A spiky, swirling skyscraper rises out of the landscape in this Team CLS design for the ‘Helios Rehab Sanctuary’. The tower is divided into three sections, from bottom to top: body, mind, and spirit. Each section focuses on different functions of treatment. Inside the core is a hospital, while light-filled housing and green pathways line the outer skin.

Mornington Center Nursing Home by Lyons

(images via: archdaily)

Resembling wood from afar, the Mornington Center in Victoria, Australia is actually made of printed and carved bricks in various warm and sandy shades. Architecture firm Lyons wanted this nursing home and hospital to resemble a house or coastal hotel, warm and welcoming, without the impersonal feel often associated with such facilities. Patient’s rooms feature enormous bay windows that can be opened to allow fresh air and sunlight to infiltrate the space. Clinical spaces are hidden within the interior to make the common areas feel more relaxing for patients and their families.

Suzhou Children’s Hospital

(images via: archdaily)

This wave-shaped proposal for the Suzhou Children’s Hospital in China incorporates a large colorful panel reminiscent of a kite which ‘floats’ over the garden and play areas.  Architecture practice HKS envision a peaceful place that will ease the stress of young patients and their families. The hospital will include 600 beds, outpatient clinics, 14 operating rooms and a full-service emergency department as well as research space and staff housing, and will be highly accessible via mass transit. All patient rooms face south for maximum exposure to the sun and can be opened to the breeze off the sea, as the Chinese consider access to nature essential in healing.

Mobile Hospital Made of Semi-Trailers

(images via: hord coplan macht)

Bringing Western medicine to third-world countries in need, particularly in the aftermath of a disaster, could be a lot easier if this mobile hospital concept by Hord Coplan Macht + Spevco catches on. The design is made up of 58 semi-trailers that contain 48 patient beds in addition to operating rooms, imaging, surgical suites, pharmacies, labs and even a gift shop. The whole 55,380-square-foot complex could be disassembled, moved and re-assembled within two weeks.

New Santa Lucia University General Hospital

(images via: casasolo.es)

CASA sólo arquitectos have designed the new Santa Lucia University General Hospital in Murcia, Spain, a complex that includes not only a teaching hospital but also spaces for sports, leisure and shopping. A geometric shade covering characterizes the exterior, reaching from the main volume of the hospital over the shops and sports facilities to an external sidewalk. Patient rooms, which are located along the ‘spine’ of the design, look out onto a two-level rooftop garden which is located above diagnostic and outpatient units.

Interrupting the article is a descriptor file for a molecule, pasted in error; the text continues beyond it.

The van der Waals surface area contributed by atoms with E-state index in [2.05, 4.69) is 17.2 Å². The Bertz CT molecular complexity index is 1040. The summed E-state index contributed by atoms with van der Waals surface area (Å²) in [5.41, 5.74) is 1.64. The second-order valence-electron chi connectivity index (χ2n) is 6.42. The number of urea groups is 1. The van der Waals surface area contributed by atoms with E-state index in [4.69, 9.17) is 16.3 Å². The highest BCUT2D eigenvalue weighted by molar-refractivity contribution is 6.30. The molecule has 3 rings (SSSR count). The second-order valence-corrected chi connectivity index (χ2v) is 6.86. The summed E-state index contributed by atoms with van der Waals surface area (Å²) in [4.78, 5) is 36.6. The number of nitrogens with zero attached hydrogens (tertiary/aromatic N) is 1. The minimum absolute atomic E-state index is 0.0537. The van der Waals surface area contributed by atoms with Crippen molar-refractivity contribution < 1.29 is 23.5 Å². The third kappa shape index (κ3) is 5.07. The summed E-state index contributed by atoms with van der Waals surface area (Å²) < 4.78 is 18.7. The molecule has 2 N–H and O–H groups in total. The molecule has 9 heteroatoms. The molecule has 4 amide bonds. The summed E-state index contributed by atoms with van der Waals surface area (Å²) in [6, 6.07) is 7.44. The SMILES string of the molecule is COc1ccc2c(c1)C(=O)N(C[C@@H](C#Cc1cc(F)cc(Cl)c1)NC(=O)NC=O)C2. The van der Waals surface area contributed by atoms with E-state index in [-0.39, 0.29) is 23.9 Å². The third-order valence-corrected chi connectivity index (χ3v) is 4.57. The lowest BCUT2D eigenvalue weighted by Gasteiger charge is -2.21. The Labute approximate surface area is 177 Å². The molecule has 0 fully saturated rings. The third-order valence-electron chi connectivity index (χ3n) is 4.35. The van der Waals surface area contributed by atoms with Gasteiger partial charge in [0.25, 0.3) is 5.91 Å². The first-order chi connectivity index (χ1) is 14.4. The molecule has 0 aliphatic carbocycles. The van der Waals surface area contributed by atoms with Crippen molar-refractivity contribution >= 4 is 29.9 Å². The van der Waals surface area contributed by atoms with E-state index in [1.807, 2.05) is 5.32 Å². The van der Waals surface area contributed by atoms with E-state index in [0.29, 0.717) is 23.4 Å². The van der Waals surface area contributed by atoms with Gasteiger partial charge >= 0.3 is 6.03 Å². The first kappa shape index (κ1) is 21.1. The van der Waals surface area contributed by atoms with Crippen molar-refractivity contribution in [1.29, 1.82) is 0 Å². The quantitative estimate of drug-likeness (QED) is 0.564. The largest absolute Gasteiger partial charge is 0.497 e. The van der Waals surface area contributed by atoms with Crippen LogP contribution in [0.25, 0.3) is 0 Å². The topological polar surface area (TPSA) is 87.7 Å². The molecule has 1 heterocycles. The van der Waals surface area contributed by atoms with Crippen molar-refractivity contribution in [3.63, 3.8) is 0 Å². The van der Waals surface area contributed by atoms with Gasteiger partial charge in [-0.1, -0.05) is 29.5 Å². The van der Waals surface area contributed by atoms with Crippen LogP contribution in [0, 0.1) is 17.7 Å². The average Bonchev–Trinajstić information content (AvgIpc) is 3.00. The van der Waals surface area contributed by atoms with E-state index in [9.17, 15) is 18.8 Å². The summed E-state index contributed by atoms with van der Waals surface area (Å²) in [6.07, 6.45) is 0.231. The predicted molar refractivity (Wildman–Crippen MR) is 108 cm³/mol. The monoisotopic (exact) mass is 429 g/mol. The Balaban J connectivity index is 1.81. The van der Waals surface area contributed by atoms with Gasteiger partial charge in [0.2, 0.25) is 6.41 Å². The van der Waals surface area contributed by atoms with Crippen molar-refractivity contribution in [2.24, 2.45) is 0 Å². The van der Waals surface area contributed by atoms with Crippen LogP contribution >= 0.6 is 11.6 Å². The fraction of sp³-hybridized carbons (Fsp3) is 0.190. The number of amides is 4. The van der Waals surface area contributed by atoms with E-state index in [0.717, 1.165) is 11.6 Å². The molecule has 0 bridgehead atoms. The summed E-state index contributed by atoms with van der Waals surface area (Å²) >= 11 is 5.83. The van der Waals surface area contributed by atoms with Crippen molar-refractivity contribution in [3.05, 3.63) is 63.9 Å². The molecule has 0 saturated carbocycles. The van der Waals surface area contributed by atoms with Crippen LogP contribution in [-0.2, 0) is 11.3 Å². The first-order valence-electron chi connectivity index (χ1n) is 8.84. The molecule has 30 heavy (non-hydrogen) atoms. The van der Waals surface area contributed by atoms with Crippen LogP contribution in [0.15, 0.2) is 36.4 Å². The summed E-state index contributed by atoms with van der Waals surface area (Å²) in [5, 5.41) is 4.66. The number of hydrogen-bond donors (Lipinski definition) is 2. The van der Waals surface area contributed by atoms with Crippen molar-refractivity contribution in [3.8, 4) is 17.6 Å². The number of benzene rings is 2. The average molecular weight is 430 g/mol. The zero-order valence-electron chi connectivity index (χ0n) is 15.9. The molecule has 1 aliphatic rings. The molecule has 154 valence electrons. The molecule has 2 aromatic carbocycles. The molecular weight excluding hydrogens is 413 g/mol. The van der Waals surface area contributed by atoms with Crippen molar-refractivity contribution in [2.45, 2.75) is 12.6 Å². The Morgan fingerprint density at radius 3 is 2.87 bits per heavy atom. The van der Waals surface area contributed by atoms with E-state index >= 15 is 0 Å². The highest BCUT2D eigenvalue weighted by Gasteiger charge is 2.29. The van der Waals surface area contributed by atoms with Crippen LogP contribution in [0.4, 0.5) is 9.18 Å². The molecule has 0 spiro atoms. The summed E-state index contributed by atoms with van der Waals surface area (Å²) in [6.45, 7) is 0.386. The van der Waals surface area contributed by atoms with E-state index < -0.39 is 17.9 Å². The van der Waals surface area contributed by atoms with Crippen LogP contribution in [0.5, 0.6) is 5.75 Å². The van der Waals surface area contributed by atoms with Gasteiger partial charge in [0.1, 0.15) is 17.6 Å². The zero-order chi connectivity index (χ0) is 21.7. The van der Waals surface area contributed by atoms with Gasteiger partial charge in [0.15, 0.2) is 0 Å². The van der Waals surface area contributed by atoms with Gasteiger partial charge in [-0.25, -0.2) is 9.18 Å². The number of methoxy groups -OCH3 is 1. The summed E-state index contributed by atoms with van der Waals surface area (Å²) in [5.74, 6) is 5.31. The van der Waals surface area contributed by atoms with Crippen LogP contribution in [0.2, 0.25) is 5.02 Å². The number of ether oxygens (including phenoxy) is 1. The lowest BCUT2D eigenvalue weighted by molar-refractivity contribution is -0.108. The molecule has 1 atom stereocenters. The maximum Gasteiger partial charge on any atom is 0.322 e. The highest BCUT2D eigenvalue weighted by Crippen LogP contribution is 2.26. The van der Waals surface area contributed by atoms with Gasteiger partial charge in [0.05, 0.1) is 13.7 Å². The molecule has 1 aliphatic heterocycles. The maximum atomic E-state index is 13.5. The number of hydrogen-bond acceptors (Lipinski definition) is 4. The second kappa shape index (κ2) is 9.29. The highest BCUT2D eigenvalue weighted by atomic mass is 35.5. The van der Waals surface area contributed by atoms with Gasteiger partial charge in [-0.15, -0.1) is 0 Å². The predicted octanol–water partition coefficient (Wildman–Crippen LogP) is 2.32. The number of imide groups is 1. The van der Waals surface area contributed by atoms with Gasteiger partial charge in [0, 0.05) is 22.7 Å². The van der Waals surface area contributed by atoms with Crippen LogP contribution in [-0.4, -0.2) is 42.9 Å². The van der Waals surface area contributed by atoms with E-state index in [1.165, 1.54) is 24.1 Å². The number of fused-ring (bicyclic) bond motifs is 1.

Ubuntu Center by Field Architecture

(images via: fieldarchitecture.com)

The $6 million Ubuntu Center, which feeds 2,000 children per day and provides holistic care to 3,500 patients, has helped uplift the South African community of Zwide Township. California-based Field Architecture made the Ubuntu Center an even more positive addition to the town by using locally-sourced materials and incorporating green features like renewable energy and passive cooling and heating. The thick concrete walls keep the internal temperature stable, and carefully placed vented windows circulate air. The building also includes a rooftop garden irrigated with graywater.

Rehabilitation Center Groot Klimmendaal

(images via: dezeen)

Located in a serene Dutch forest, the Rehabilitation Center Groot Klimmendaal by Architectenbureau Koen van Velson was among six projects shortlisted for the 2011 Mies Van Der Rohe Award, the European Prize for Contemporary Architecture. Inside are clinics, offices, sports facilities, a swimming pool, a restaurant and a theater. With reflective glass windows and neutral anodized aluminum cladding, the building is meant to blend into its natural surroundings. The design stresses natural light and the healing power of connection to the outdoors. “The design ambition was not to create a centre with the appearance of a health building but a building as a part of its surroundings and the community.”

Pictou Landing Health Center

(images via: e-architect.co.uk)

With its flowing contours and warm wood construction, the Pictou Landing Health Center looks more like a farm building than a medical complex. Located in a Mi’kmaq First Nation fishing community in coastal Nova Scotia, the health center design has a structural system made of small-diameter spruce trees that are shaped while green by members of the community. This building technique connects the center to the historic indigenous traditions of house and lodge construction.